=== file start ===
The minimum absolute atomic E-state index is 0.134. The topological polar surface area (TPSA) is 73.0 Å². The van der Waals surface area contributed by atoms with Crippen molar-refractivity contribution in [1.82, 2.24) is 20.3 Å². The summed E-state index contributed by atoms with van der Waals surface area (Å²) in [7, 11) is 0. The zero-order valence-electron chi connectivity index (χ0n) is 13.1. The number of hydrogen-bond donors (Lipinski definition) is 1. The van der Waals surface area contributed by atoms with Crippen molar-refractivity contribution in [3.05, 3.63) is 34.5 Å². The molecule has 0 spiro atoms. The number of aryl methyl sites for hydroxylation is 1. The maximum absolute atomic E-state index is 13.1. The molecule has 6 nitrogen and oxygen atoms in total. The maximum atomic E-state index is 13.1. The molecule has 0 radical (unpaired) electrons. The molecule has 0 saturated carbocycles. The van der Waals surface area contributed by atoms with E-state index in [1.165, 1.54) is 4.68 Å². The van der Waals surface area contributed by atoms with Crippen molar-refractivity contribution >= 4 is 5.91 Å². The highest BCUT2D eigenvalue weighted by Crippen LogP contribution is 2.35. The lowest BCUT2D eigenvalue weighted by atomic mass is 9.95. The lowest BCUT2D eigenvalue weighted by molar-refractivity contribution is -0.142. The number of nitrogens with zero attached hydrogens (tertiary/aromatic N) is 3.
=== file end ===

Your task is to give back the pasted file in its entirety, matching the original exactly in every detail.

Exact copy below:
The minimum absolute atomic E-state index is 0.134. The topological polar surface area (TPSA) is 73.0 Å². The van der Waals surface area contributed by atoms with Crippen molar-refractivity contribution in [1.82, 2.24) is 20.3 Å². The summed E-state index contributed by atoms with van der Waals surface area (Å²) in [7, 11) is 0. The zero-order valence-electron chi connectivity index (χ0n) is 13.1. The number of hydrogen-bond donors (Lipinski definition) is 1. The van der Waals surface area contributed by atoms with Crippen molar-refractivity contribution in [3.05, 3.63) is 34.5 Å². The molecule has 0 spiro atoms. The number of aryl methyl sites for hydroxylation is 1. The maximum absolute atomic E-state index is 13.1. The molecule has 6 nitrogen and oxygen atoms in total. The maximum atomic E-state index is 13.1. The molecule has 0 radical (unpaired) electrons. The molecule has 0 saturated carbocycles. The van der Waals surface area contributed by atoms with E-state index in [1.165, 1.54) is 4.68 Å². The van der Waals surface area contributed by atoms with Crippen molar-refractivity contribution >= 4 is 5.91 Å². The highest BCUT2D eigenvalue weighted by Crippen LogP contribution is 2.35. The lowest BCUT2D eigenvalue weighted by atomic mass is 9.95. The lowest BCUT2D eigenvalue weighted by molar-refractivity contribution is -0.142. The number of nitrogens with zero attached hydrogens (tertiary/aromatic N) is 3.